MDAnalysis is an object-oriented python toolkit to analyze molecular dynamics trajectories generated by CHARMM, Gromacs, NAMD, LAMMPS, Amber or DL_POLY; it also reads other formats (e.g. PDB files and XYZ format trajectories; see the supported coordinate formats for the full list). It can write most of these formats, too, together with atom selections for use in Gromacs, CHARMM, VMD and PyMol (see selection exporters for more details).
MDAnalysis allows one to read molecular dynamics trajectories and access the atomic coordinates through NumPy arrays. This provides a flexible and relatively fast framework for complex analysis tasks. In addition, CHARMM-style atom selection commands are implemented. Trajectories can also be manipulated (for instance, fit to a reference structure) and written out.
All source code is available under the GNU General Public License, version 2 (or an open source licence compatible with GPLv2) from github.com/MDAnalysis and the Python Package index pypi.python.org/pypi/MDAnalysis.
To install the latest stable release, use pip:
To run the test cases and examples, also install the unit tests (about 20 MiB in size):
The MDAnalysis Tutorial serves as an introduction to the library and there are other Tutorials available, too.
See the Online Documentation for more information on how to use MDAnalysis and the available documentation on the Wiki. The paper on MDAnalysis contains a high-level description of the structure and philosophy of the library together with examples of its use.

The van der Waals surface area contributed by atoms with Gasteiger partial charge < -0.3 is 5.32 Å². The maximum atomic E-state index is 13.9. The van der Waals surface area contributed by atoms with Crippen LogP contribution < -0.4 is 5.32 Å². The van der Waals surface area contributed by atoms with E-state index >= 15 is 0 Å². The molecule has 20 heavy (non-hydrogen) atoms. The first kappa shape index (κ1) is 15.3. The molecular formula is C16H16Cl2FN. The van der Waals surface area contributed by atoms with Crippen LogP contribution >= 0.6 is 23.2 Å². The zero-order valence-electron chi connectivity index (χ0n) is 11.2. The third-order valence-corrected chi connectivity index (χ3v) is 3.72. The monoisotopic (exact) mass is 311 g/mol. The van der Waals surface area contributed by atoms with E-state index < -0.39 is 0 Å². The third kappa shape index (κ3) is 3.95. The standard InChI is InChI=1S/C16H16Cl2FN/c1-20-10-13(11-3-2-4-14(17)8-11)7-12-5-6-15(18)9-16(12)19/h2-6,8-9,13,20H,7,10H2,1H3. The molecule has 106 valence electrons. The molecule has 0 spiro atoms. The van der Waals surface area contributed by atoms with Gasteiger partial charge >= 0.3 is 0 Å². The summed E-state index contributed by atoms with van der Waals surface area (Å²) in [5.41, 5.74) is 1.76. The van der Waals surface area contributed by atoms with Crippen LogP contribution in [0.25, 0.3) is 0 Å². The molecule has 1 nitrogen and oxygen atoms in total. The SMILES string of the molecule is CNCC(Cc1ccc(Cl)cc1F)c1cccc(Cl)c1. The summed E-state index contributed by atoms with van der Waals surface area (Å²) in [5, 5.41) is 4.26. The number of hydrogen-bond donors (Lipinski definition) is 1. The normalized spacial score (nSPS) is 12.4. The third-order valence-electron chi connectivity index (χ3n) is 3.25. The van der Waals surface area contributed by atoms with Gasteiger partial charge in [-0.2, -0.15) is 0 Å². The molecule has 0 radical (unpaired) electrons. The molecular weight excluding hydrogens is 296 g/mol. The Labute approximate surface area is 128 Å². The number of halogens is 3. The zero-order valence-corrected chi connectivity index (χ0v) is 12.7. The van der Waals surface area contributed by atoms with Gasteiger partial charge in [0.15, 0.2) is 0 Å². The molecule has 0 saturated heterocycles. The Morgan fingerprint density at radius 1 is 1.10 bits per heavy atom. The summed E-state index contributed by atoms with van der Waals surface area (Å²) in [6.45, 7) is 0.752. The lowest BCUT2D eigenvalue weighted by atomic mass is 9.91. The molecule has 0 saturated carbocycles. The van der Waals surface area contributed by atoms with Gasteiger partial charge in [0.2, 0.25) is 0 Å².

When using MDAnalysis in published work, please cite
N. Michaud-Agrawal, E. J. Denning, T. B. Woolf, and O. Beckstein. MDAnalysis: A Toolkit for the Analysis of Molecular Dynamics Simulations. J. Comput. Chem. 32 (2011), 2319—2327, doi:10.1002/jcc.21787. PMCID:PMC3144279
Please also see the list of included algorithms with additional citations.
MDAnalysis was originally inspired by the Schulten Group’s MDTools for Python, and the DCD reading code is derived from VMD’s catdcd. MDAnalysis is GPL licensed, except for some 3rd party code that is included under GPL-compatible licenses; for instance the dcd reading code is under the UIUC Open Source Licence. See the files AUTHORS and LICENSE in the distribution for details.
Some time-critical routines are written in C or cython and require a working C compiler. The minimum required version of Python is 2.7. MDAnalysis has been successfully used on Linux and Mac OS X.
The MDAnalysis ‘Atom’ Logo was designed by Christian Beckstein and is licensed under a Creative Commons Attribution-NoDerivs 3.0 Unported License.